Off Broadway Reviews
The production by New Light Theater Project and directed by Sarah Norris is based on one of the many disturbingly true footnotes of the Nazi era. It tells the story of a group of young women who have been granted the "honor" of serving as food tasters for Adolf Hitler, a precaution against any attempt to poison the dictator. The entire play takes place within a small, windowless chamber. The set design by An-Lin Dauber is simple: a table covered in white linen, with three chairs set up around it. Lighting by Christina Tang and Carsen Joenk's sound design are used to indicate the passage of time between scenes and, most effectively, to establish an underlying air of foreboding.
In case you might suppose these "volunteers" were selected from among the prisoners of the Third Reich, you would be mistaken. As the seemingly self-assured Hilda (MaryKathryn Kopp), one of the trio we meet at the start of the play, explains: "the Fuhrer needs girls of good German stock; our pure blood works like his pure blood. Jews cannot replace us."
If that last sentence ("Jews cannot replace us") strikes a familiar chord, think back to the 2017 "Unite the Right" rally in Charlottesville, Virginia. This sort of achronological reference is one of many, including bursts of alt-rock music, that yank us through time from World War II into the present era. Parallels are intentional, resulting in sometimes comic, sometimes disconcerting cautionary moments.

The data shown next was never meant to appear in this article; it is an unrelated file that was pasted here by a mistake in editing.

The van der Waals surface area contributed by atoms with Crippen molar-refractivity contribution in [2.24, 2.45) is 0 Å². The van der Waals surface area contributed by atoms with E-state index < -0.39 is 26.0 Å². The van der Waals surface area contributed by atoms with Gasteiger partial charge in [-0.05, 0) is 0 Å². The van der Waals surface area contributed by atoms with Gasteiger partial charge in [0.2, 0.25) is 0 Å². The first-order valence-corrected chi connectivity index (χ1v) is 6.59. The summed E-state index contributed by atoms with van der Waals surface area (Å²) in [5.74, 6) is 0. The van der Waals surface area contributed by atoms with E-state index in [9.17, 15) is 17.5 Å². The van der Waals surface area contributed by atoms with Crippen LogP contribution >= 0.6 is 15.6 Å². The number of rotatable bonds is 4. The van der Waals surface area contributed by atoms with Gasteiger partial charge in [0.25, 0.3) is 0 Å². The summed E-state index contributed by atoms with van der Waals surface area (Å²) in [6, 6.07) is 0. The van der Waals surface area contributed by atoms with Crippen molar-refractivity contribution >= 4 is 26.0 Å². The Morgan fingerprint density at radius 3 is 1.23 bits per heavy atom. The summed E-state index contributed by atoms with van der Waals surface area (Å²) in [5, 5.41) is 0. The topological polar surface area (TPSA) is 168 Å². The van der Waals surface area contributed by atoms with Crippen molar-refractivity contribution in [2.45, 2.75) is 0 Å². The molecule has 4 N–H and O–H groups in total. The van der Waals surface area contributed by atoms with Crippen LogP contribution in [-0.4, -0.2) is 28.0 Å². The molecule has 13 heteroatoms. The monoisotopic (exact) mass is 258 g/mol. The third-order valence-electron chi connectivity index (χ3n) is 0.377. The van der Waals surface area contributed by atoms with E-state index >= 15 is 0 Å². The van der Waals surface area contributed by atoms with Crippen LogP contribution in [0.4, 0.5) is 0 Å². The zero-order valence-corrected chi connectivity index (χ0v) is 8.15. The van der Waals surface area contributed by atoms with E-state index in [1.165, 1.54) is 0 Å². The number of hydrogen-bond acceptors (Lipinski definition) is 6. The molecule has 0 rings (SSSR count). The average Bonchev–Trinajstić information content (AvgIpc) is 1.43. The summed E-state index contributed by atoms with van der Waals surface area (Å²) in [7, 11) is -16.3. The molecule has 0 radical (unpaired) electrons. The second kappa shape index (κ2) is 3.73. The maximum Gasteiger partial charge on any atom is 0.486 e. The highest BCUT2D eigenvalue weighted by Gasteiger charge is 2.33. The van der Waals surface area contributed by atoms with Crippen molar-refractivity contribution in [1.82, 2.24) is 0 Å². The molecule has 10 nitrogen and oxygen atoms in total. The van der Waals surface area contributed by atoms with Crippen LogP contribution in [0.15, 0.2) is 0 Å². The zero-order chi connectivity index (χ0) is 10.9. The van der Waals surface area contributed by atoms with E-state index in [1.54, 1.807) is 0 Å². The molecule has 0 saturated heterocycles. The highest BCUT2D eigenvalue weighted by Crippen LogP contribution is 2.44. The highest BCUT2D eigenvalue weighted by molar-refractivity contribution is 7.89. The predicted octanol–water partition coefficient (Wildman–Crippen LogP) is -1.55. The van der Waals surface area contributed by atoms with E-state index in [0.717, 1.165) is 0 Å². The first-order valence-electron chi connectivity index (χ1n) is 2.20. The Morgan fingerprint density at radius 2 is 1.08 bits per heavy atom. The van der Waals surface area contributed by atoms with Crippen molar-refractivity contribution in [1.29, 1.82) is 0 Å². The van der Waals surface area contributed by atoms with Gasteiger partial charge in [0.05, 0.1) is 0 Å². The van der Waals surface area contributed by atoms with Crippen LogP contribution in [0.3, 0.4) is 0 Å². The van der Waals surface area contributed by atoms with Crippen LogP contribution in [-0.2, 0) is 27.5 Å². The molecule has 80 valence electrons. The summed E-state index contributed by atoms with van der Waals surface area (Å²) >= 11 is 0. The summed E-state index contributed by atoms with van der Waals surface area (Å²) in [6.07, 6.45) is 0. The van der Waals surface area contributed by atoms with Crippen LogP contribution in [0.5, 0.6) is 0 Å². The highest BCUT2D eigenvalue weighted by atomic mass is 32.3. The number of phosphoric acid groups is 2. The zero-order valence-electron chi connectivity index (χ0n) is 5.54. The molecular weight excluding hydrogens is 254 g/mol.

When we first meet Hilda, Liesel (Hallie Griffin), and Anna (Kaitlin Paige Longoria), the latter two are dressed in attire they might have worn to school in the 1930s, while Hilda is dressed in a modern outfit (costumes by Ashleigh Poteat). She is also carrying a cell phone and using it to take frequent selfies.
It turns out, however, that all three have cell phones, which, apart from the group pictures they delight in (all the better to remember each other in case any of them dies or disappears), serve another purpose. Amidst a lot of "girl talk" ("Who would you rather sleep with? The Fuhrer or Frank Sinatra?"), the atmosphere periodically and abruptly changes. We hear sounds of approaching German soldiers (we never see them), and the girls stop everything and jump into formal positions around the table, their hands out-raised in order to accept plates of food. They eat in uncomfortable silence and then wait for their phone alarms to go off, indicating an hour has passed and that they have survived another round of potential death.
In between these meals, they three do what they can to pass the time: gossip, quarrel, engage in games of Truth or Dare, and swear each other to fidelity and secrecy as they reveal both shallow thoughts and troubling experiences, especially as the talk turns to the outside world during a time of war. They do go home at the end of each day, as indicated by the many changes in their outfits, but homelife is not necessarily better than the time they spend locked up together. Their conversations also reflect the xenophobia that engulfs their daily lives, with little understanding as to how any of this is impacting their own adolescence beyond the fear of dying at the end of one of their meals.
The mix of chatter and dread makes for a powerful 90-minute play, which was previously produced at IRT Theater and the Edinburgh Fringe Festival. This latest production has been fine-tuned and boasts a pitch perfect cast, even if the content may leave a bad taste in your mouth.